This popular Smithtown eatery provides an all-day breakfast and lunch service that is worth the wait in line. With its cow-themed décor, the cash-only venue features well-sized portions with many ways to have pancakes, French toast and omelets. A specials board changes daily, but look for the Original Croissant French Toast or Egg McMoe, a bacon, egg and cheese sandwich on an English muffin. Make sure to bring extra bills and a hearty appetite. 108 Terry Rd, Smithtown (631-360-9227)
Housed inside an old bank, this refined steakhouse in Islip serves prime aged steaks and chops, seafood and contemporary American specialties (definitely try the Duck Fat Fries). Along with lunch and dinner, consider the two-course Sunday Price Fixed Menu (at $45 per person), or the three-course Wine Dinner Menu (at $40 per person, $50 paired with wines) held a few times a month. The building’s walk-in vault functions as a wine cellar, and the Gold Bar is for lounging with a prime cordial in hand. 605 Main St, Islip (631-277-7070, tellerschophouse.com)
Having moved to its current location in Water Mill in November 2012, this museum focuses on artists who have been drawn to Eastern Long Island’s landscape since the 19th century. Its collection of more than 2,600 pieces extends to American Impressionism paintings and pieces dating up through the 21st century. It holds collections by painters William Merritt Chase and Fairfield Porter, and it has put on exhibits displaying the talents of local schoolchildren as well as artists currently living on the island’s East End. 279 Montauk Hwy, Water Mill (631-283-2118, parrishart.org)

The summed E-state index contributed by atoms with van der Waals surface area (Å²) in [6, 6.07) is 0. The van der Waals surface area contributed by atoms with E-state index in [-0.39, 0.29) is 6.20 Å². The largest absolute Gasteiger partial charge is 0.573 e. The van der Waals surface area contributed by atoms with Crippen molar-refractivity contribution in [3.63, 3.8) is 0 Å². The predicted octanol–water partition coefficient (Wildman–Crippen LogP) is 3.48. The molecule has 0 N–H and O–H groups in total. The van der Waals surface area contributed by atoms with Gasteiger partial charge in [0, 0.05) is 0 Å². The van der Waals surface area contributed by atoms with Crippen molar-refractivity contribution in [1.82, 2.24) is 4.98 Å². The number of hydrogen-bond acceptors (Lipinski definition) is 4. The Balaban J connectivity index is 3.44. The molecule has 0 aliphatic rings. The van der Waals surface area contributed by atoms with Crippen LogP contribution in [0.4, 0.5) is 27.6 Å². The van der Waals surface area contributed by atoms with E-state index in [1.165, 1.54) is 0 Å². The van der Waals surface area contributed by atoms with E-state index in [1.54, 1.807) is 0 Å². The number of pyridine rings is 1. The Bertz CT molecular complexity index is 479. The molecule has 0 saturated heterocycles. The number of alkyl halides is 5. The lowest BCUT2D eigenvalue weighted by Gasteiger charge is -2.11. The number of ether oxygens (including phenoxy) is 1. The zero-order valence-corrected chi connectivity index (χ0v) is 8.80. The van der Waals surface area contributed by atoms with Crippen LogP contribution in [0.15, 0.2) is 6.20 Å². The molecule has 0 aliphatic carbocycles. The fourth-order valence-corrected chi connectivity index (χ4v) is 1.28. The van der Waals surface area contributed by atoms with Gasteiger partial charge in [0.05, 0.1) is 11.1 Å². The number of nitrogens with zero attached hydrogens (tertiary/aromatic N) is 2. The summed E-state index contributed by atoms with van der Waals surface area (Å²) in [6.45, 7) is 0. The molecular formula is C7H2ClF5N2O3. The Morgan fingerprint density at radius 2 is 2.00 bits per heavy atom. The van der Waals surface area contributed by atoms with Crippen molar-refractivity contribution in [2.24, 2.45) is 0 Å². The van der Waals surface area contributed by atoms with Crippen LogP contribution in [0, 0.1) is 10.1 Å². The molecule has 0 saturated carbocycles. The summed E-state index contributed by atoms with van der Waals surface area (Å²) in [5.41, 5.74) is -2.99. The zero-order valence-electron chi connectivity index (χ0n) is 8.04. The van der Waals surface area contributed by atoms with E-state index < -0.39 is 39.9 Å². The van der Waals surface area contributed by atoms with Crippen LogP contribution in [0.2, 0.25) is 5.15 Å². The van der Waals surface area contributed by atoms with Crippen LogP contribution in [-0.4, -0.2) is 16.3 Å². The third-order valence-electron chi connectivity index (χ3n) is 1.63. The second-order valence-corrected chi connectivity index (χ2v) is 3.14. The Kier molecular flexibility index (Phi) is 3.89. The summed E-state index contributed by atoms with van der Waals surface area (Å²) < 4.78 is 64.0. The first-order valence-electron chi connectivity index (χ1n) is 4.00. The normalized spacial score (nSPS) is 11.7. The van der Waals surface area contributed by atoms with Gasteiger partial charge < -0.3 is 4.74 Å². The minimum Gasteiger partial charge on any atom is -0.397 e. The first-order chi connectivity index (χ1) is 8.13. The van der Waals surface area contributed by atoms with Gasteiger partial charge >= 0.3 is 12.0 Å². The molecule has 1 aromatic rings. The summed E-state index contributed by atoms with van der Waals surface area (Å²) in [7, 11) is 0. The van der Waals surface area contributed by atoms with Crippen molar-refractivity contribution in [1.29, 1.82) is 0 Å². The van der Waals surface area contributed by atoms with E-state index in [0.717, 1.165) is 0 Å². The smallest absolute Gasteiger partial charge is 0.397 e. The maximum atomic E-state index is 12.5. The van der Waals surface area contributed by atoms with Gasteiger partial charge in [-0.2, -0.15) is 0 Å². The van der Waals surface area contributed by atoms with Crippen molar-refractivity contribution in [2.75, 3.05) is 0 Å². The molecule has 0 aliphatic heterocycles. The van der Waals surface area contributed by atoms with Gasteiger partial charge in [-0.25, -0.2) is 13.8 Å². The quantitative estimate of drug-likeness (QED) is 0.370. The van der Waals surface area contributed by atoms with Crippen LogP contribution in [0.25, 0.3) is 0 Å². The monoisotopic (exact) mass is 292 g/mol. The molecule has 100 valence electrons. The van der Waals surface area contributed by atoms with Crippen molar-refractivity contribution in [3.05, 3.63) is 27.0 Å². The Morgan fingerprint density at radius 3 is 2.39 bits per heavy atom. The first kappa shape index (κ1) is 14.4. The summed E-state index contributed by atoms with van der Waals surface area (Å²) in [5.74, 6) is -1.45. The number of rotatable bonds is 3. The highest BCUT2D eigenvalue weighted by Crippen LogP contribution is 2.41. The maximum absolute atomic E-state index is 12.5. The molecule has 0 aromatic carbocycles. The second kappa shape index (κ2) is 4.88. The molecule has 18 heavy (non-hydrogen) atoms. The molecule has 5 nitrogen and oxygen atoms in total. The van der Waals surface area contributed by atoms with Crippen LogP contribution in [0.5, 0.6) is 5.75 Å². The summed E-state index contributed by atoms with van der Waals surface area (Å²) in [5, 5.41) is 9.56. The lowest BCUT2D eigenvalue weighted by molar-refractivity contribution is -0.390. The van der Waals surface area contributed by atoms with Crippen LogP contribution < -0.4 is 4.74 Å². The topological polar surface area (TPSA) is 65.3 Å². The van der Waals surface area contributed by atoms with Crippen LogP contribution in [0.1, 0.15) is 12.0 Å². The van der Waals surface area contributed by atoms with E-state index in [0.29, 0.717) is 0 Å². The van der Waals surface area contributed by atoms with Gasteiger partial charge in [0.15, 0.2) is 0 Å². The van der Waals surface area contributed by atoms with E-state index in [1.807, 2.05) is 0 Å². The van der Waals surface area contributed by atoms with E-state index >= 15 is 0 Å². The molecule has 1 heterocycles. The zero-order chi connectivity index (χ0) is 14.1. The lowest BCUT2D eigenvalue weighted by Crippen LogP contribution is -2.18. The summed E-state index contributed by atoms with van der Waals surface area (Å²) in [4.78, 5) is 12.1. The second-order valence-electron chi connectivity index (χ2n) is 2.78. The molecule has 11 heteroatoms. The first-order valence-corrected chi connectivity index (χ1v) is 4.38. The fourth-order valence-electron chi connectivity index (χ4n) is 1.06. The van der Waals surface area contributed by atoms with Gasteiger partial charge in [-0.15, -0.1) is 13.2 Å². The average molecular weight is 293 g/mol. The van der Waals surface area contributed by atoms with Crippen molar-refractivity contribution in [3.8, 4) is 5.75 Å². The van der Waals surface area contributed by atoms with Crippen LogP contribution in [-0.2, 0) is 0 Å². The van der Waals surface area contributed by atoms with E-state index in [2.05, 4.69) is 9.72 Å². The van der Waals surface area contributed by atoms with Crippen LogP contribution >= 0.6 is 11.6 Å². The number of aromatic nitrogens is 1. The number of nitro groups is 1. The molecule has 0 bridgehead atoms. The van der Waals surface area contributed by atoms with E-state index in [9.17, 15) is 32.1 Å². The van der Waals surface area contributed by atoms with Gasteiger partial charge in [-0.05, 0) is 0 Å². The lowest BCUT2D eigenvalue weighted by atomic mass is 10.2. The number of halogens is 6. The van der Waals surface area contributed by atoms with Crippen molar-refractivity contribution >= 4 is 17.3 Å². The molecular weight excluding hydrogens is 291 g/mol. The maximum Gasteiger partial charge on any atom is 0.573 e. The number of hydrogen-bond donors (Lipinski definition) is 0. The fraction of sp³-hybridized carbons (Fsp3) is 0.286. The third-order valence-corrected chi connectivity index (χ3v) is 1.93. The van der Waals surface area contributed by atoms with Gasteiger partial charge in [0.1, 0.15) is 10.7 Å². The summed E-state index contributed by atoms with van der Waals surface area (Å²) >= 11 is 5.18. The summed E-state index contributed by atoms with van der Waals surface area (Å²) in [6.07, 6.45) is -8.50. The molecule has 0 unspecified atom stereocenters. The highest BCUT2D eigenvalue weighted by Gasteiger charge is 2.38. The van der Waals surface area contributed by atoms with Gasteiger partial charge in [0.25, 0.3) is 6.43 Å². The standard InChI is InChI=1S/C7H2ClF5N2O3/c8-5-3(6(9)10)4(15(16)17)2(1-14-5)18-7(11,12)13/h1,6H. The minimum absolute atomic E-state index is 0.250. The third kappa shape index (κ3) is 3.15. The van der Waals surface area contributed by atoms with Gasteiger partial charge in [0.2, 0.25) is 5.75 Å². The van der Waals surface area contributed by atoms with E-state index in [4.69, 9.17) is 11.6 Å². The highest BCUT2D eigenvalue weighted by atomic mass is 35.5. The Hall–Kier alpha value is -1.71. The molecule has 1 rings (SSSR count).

In Roslyn Harbor on a former Frick estate, this museum encompasses a sculpture park, a formal garden, walking trails and, of course, art. Rotating exhibitions run the full spectrum of artistic influences and mediums. Recent showings include Recent showings an exhibition about Art in the Jazz Age, and a new sculpture by Marko Remec. The museum’s permanent collection is impressive too, with over 500 works by 19th and 20thcentury European and American artists. It hosts educational and outreach programs for all ages as well. 1 Museum Dr, Roslyn Harbor, Greenvale (516-484-9338, nassaumuseum.com)
Want some history to go along with the stunning scenery? New York City native Theodore Roosevelt visited Oyster Bay on summer vacations as a teenager and fell hard for it. As a twentysomething wanting to settle down, Roosevelt purchased land in Cove Neck to build a family home. Here, he and his second wife, Edith, raised six children and hosted dignitaries, particularly during Teddy’s two presidential terms. In July 2015, this property reopened after a three-and-a-half yearlong, $10 million restoration project, and yeah, it’s a gorgeous place to visit. 20 Sagamore Hill Rd, Oyster Bay (516-922-4788, nps.gov)